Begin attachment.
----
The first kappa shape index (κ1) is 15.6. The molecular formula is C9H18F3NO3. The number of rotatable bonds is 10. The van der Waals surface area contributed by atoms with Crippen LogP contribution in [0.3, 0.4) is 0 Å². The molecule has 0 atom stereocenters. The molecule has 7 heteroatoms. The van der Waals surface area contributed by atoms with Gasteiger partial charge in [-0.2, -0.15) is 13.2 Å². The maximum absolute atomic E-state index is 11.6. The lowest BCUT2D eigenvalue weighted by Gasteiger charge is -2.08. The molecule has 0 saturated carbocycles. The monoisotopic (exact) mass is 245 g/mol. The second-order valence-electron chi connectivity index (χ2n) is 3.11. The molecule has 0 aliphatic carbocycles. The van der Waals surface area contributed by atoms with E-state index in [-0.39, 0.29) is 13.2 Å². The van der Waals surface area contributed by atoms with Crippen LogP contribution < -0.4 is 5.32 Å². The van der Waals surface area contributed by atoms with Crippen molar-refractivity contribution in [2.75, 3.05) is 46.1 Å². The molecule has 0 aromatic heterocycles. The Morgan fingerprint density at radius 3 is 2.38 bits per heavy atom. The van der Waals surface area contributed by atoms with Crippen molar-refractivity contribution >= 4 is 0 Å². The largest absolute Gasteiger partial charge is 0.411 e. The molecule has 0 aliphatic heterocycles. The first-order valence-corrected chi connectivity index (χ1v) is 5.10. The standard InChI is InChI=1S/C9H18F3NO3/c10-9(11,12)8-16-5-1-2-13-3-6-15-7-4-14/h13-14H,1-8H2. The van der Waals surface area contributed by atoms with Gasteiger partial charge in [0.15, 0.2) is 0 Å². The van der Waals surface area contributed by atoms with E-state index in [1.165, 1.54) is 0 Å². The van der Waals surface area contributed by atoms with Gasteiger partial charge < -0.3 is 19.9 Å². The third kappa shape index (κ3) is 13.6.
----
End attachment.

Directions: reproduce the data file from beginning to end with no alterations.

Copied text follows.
The first kappa shape index (κ1) is 15.6. The molecular formula is C9H18F3NO3. The number of rotatable bonds is 10. The van der Waals surface area contributed by atoms with Crippen LogP contribution in [0.3, 0.4) is 0 Å². The molecule has 0 atom stereocenters. The molecule has 7 heteroatoms. The van der Waals surface area contributed by atoms with Gasteiger partial charge in [-0.2, -0.15) is 13.2 Å². The maximum absolute atomic E-state index is 11.6. The lowest BCUT2D eigenvalue weighted by Gasteiger charge is -2.08. The molecule has 0 saturated carbocycles. The monoisotopic (exact) mass is 245 g/mol. The second-order valence-electron chi connectivity index (χ2n) is 3.11. The molecule has 0 aliphatic carbocycles. The van der Waals surface area contributed by atoms with E-state index in [-0.39, 0.29) is 13.2 Å². The van der Waals surface area contributed by atoms with Crippen LogP contribution < -0.4 is 5.32 Å². The van der Waals surface area contributed by atoms with Crippen molar-refractivity contribution in [2.75, 3.05) is 46.1 Å². The molecule has 0 aromatic heterocycles. The Morgan fingerprint density at radius 3 is 2.38 bits per heavy atom. The van der Waals surface area contributed by atoms with Crippen molar-refractivity contribution >= 4 is 0 Å². The largest absolute Gasteiger partial charge is 0.411 e. The molecule has 0 aliphatic heterocycles. The first-order valence-corrected chi connectivity index (χ1v) is 5.10. The standard InChI is InChI=1S/C9H18F3NO3/c10-9(11,12)8-16-5-1-2-13-3-6-15-7-4-14/h13-14H,1-8H2. The van der Waals surface area contributed by atoms with Gasteiger partial charge in [0.15, 0.2) is 0 Å². The van der Waals surface area contributed by atoms with E-state index in [1.165, 1.54) is 0 Å². The van der Waals surface area contributed by atoms with Gasteiger partial charge < -0.3 is 19.9 Å². The third kappa shape index (κ3) is 13.6.